Other Republicans argued the impeachment was a rushed sham and complained about a double standard applied to his supporters but not to the liberal left. Some simply appealed for the nation to move on.

Rep. Tom McClintock of California said, “Every movement has a lunatic fringe.”

Yet Democratic Rep. Jason Crow, D-Colo. and others recounted the harrowing day as rioters pounded on the chamber door trying to break in. Some called it a “coup” attempt.

Rep. Maxine Waters, D-Calif., contended that Trump was “capable of starting a civil war.”

Conviction and removal of Trump would require a two-thirds vote in the Senate, which will be evenly divided. Republican Sen. Pat Toomey of Pennsylvania joined Sen. Lisa Murkowski of Alaska over the weekend in calling for Trump to “go away as soon as possible.”

Fending off concerns that an impeachment trial would bog down his first days in office, Biden is encouraging senators to divide their time between taking taking up his priorities of confirming his nominees and approving COVID-19 relief while also conducting the trial.

The impeachment bill draws from Trump’s own false statements about his election defeat to Biden. Judges across the country, including some nominated by Trump, have repeatedly dismissed cases challenging the election results, and former Attorney General William Barr, a Trump ally, has said there was no sign of widespread fraud.

The House had first tried to persuade Vice President Mike Pence and the Cabinet to invoke their authority under the 25th Amendment to remove Trump from office. Pence declined to do so, but the House passed the resolution anyway.

The impeachment bill also details Trump’s pressure on state officials in Georgia to “find” him more votes.

While some have questioned impeaching the president so close to the end of his term, there is precedent. In 1876, during the Ulysses Grant administration, War Secretary William Belknap was impeached by the House the day he resigned, and the Senate convened a trial months later. He was acquitted.


News
AMMC: COVID-19 spread continues in county

The spread of COVID-19 in Greene County has greatly accelerated in the last two months.

According to information made available by Lana Williams, chief nursing officer for Arkansas Methodist Medical Center, active cases in the county have increased since November from about 300 to 430 as of Monday.

“We expect to see this number increase over the next 4-6 weeks,” she said. “The full effect of spread from the Christmas and New Year’s Day holiday gatherings has not yet occurred. We will likely see the numbers continue to increase over the next few weeks.”

The Arkansas Department of Health reported 2,467 new COVID-19 cases in the state on Wednesday.

The total number of active cases in the state was 25,095, with 1,362 people hospitalized with the virus.

The number of deaths added Wednesday was 65 for a total of 4,186 statewide.

In Greene County as of Wednesday there were 4,923 confirmed and probable COVID-19 cases that had been reported since the pandemic began. There are currently 375 active cases in Greene County. A total of 59 people in Greene County have died as a result of COVID-19.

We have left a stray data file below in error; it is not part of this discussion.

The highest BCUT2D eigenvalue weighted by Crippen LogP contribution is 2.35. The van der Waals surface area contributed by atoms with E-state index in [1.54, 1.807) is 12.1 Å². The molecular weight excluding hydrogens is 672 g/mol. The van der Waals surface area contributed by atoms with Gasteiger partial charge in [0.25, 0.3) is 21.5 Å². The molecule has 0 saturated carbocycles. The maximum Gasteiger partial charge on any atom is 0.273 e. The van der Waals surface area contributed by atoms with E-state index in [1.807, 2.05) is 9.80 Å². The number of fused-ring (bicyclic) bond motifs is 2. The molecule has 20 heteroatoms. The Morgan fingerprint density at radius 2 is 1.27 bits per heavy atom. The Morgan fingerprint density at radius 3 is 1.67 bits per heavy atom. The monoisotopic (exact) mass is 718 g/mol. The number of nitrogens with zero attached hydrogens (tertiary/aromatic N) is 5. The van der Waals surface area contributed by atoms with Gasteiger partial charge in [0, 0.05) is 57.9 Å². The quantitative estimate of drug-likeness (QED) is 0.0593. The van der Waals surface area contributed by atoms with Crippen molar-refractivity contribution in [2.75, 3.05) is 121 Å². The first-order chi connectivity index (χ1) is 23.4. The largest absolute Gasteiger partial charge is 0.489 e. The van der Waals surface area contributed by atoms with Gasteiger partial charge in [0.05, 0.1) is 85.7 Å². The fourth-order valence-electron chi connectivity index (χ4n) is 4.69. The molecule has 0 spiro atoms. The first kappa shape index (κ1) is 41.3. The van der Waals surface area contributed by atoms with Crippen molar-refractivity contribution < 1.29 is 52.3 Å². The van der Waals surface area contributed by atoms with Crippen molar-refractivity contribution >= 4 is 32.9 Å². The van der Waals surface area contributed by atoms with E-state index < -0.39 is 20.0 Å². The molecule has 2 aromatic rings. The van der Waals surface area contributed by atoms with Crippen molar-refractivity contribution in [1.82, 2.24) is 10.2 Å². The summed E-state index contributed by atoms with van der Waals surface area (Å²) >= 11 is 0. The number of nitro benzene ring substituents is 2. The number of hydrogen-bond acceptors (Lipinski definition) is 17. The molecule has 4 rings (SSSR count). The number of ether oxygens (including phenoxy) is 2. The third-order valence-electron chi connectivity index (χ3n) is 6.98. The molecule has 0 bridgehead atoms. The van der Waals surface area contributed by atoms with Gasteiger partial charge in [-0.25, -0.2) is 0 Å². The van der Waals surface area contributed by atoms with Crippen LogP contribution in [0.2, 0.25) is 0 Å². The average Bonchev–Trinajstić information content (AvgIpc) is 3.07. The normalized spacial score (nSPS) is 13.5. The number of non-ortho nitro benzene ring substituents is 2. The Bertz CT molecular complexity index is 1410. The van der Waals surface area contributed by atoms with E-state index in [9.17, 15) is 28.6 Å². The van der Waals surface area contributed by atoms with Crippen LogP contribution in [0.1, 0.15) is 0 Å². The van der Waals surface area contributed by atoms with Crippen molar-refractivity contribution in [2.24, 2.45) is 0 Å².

There is potential good news as far as medication in concerned. According to AMMC pharmacist Sarah Newberry, the hospital now offers the outpatient COVID-19 monoclonal antibody treatment, Bamlanivimab.

According the website of maker Eli Lilly, it contains man-made antibodies that are similar to the antibodies of patients who recovered from COVID-19. Scientists think that these antibodies may help limit the amount of virus in your body. This could give your body more time to learn how to make its own antibodies. Bamlanivimab does not have any COVID-19 virus in it.

According to a Bamlanivimab fact sheet at the website for the FDA, the drug has received emergency use authorization from the federal Food and Drug Administration (FDA) for the treatment of active COVID-19 infections in non-hospitalized patients who meet specific high-risk criteria. It is authorized for the treatment of mild to moderate COVID-19 in patients 12 years of age and older weighing at least 88 pounds with positive results of direct SARS-CoV-2 viral testing, and who are at high risk for progressing to severe COVID-19 and/or hospitalization.

“If you have been diagnosed with COVID-19,” Newberry said, “you can speak with your healthcare provider to see if you qualify.”

Bamlanivimab, she concluded, is a new drug and there is still much to learn about the benefits, risks, and side effects.


News
McCain: DWI mobilization, bar restrictions helped deter DWI

The recently concluded Paragould Police mobilization to enforce drunk-driving laws produced few DWI arrests, which could be considered success, according to Patrol Capt. Brent McCain of the Paragould Department.

“The numbers were down from before,” McCain said. “We only made two arrests.” However, he agreed with a suggestion that advance notice of the holiday mobilization, and closing the bars at 11 didn’t hurt either.

The DWI mobilization in Paragould, December 18-January 1, was part of the annual nationwide effort promoted by the National Highway Traffic Safety Administration (NHTSA) to reduce deaths from driving while intoxicated during the holiday season. The mobilization in Paragould involved four officers volunteering to work overtime during the period, through the Selective Traffic Enforcement Program (STEP).

STEP is a program of the Highway Safety Office of the Arkansas State Police. It provides funds to pay for the overtime worked in support of specified enforcement activities.